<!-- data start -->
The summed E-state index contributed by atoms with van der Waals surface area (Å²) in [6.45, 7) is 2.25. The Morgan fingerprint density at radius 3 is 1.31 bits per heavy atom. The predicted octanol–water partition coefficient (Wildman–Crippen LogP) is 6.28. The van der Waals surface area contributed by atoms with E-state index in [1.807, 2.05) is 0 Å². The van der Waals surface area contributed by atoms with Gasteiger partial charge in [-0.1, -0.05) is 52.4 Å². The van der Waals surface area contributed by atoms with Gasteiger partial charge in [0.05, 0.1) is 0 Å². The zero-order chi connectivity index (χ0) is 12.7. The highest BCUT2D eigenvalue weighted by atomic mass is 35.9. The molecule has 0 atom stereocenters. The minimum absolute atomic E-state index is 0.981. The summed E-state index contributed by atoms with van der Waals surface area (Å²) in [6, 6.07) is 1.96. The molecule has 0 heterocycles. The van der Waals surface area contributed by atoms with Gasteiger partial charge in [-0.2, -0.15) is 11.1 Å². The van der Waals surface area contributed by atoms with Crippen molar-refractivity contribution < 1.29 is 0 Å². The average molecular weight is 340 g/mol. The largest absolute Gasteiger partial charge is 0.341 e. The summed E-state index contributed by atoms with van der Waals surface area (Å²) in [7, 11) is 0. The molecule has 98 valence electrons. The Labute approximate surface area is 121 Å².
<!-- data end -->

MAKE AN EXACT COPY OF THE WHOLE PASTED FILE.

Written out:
The summed E-state index contributed by atoms with van der Waals surface area (Å²) in [6.45, 7) is 2.25. The Morgan fingerprint density at radius 3 is 1.31 bits per heavy atom. The predicted octanol–water partition coefficient (Wildman–Crippen LogP) is 6.28. The van der Waals surface area contributed by atoms with E-state index in [1.807, 2.05) is 0 Å². The van der Waals surface area contributed by atoms with Gasteiger partial charge in [-0.1, -0.05) is 52.4 Å². The van der Waals surface area contributed by atoms with Gasteiger partial charge in [0.05, 0.1) is 0 Å². The zero-order chi connectivity index (χ0) is 12.7. The highest BCUT2D eigenvalue weighted by atomic mass is 35.9. The molecule has 0 atom stereocenters. The minimum absolute atomic E-state index is 0.981. The summed E-state index contributed by atoms with van der Waals surface area (Å²) in [6, 6.07) is 1.96. The molecule has 0 heterocycles. The van der Waals surface area contributed by atoms with Gasteiger partial charge in [-0.2, -0.15) is 11.1 Å². The van der Waals surface area contributed by atoms with Crippen molar-refractivity contribution < 1.29 is 0 Å². The average molecular weight is 340 g/mol. The largest absolute Gasteiger partial charge is 0.341 e. The summed E-state index contributed by atoms with van der Waals surface area (Å²) in [7, 11) is 0. The molecule has 98 valence electrons. The Labute approximate surface area is 121 Å².